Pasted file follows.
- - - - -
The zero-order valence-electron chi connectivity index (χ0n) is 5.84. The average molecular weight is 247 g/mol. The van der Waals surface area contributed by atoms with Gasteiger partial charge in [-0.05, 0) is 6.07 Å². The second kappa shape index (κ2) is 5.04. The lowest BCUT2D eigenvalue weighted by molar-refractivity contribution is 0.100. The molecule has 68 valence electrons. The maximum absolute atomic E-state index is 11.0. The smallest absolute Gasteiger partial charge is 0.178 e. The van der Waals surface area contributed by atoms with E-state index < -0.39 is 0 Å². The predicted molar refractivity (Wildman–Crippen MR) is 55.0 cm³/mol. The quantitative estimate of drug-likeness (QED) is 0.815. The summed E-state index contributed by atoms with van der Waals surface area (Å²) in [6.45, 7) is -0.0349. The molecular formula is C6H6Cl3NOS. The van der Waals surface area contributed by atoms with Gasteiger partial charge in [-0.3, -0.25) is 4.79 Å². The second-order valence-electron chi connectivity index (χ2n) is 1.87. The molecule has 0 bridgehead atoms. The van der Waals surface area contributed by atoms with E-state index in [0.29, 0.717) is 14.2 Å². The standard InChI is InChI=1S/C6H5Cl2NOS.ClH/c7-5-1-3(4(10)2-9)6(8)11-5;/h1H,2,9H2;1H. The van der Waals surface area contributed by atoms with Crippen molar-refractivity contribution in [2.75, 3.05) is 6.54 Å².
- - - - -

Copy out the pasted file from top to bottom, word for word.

The zero-order valence-electron chi connectivity index (χ0n) is 5.84. The average molecular weight is 247 g/mol. The van der Waals surface area contributed by atoms with Gasteiger partial charge in [-0.05, 0) is 6.07 Å². The second kappa shape index (κ2) is 5.04. The lowest BCUT2D eigenvalue weighted by molar-refractivity contribution is 0.100. The molecule has 68 valence electrons. The maximum absolute atomic E-state index is 11.0. The smallest absolute Gasteiger partial charge is 0.178 e. The van der Waals surface area contributed by atoms with E-state index < -0.39 is 0 Å². The predicted molar refractivity (Wildman–Crippen MR) is 55.0 cm³/mol. The quantitative estimate of drug-likeness (QED) is 0.815. The summed E-state index contributed by atoms with van der Waals surface area (Å²) in [6.45, 7) is -0.0349. The molecular formula is C6H6Cl3NOS. The van der Waals surface area contributed by atoms with Gasteiger partial charge in [-0.3, -0.25) is 4.79 Å². The second-order valence-electron chi connectivity index (χ2n) is 1.87. The molecule has 0 bridgehead atoms. The van der Waals surface area contributed by atoms with E-state index in [0.29, 0.717) is 14.2 Å². The standard InChI is InChI=1S/C6H5Cl2NOS.ClH/c7-5-1-3(4(10)2-9)6(8)11-5;/h1H,2,9H2;1H. The van der Waals surface area contributed by atoms with Crippen molar-refractivity contribution in [2.75, 3.05) is 6.54 Å².